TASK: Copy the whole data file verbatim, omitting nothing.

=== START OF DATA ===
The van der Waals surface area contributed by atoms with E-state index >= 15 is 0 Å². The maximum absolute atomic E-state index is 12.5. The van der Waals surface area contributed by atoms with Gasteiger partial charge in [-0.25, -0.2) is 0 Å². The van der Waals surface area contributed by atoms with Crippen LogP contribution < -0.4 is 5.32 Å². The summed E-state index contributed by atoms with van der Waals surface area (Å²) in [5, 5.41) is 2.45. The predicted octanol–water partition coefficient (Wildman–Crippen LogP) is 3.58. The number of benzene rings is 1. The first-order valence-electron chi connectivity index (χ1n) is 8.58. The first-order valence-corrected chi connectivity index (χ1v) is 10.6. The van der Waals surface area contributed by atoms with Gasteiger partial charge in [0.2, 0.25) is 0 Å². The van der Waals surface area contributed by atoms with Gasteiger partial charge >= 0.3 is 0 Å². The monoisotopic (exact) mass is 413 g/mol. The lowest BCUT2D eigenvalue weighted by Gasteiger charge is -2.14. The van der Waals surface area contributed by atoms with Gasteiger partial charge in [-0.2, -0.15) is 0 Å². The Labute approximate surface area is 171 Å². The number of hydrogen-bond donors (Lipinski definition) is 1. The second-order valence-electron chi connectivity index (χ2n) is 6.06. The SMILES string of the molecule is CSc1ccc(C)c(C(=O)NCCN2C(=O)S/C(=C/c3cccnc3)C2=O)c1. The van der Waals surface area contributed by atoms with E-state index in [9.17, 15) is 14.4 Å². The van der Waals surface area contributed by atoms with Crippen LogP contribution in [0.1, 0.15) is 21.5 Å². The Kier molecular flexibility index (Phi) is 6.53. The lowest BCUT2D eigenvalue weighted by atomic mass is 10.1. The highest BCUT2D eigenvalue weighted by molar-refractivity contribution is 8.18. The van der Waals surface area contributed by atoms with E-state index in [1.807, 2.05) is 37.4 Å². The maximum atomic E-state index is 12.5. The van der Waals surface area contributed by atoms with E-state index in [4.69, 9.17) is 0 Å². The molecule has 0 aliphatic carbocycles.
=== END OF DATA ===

The van der Waals surface area contributed by atoms with E-state index >= 15 is 0 Å². The maximum absolute atomic E-state index is 12.5. The van der Waals surface area contributed by atoms with Gasteiger partial charge in [-0.25, -0.2) is 0 Å². The van der Waals surface area contributed by atoms with Crippen LogP contribution < -0.4 is 5.32 Å². The summed E-state index contributed by atoms with van der Waals surface area (Å²) in [5, 5.41) is 2.45. The predicted octanol–water partition coefficient (Wildman–Crippen LogP) is 3.58. The number of benzene rings is 1. The first-order valence-electron chi connectivity index (χ1n) is 8.58. The first-order valence-corrected chi connectivity index (χ1v) is 10.6. The van der Waals surface area contributed by atoms with Gasteiger partial charge in [0.2, 0.25) is 0 Å². The van der Waals surface area contributed by atoms with Gasteiger partial charge >= 0.3 is 0 Å². The monoisotopic (exact) mass is 413 g/mol. The lowest BCUT2D eigenvalue weighted by Gasteiger charge is -2.14. The van der Waals surface area contributed by atoms with Gasteiger partial charge in [-0.2, -0.15) is 0 Å². The Labute approximate surface area is 171 Å². The number of hydrogen-bond donors (Lipinski definition) is 1. The second-order valence-electron chi connectivity index (χ2n) is 6.06. The SMILES string of the molecule is CSc1ccc(C)c(C(=O)NCCN2C(=O)S/C(=C/c3cccnc3)C2=O)c1. The van der Waals surface area contributed by atoms with E-state index in [9.17, 15) is 14.4 Å². The van der Waals surface area contributed by atoms with Crippen LogP contribution in [0.1, 0.15) is 21.5 Å². The Kier molecular flexibility index (Phi) is 6.53. The lowest BCUT2D eigenvalue weighted by atomic mass is 10.1. The highest BCUT2D eigenvalue weighted by molar-refractivity contribution is 8.18. The van der Waals surface area contributed by atoms with E-state index in [1.807, 2.05) is 37.4 Å². The maximum atomic E-state index is 12.5. The van der Waals surface area contributed by atoms with E-state index in [4.69, 9.17) is 0 Å². The molecule has 0 aliphatic carbocycles.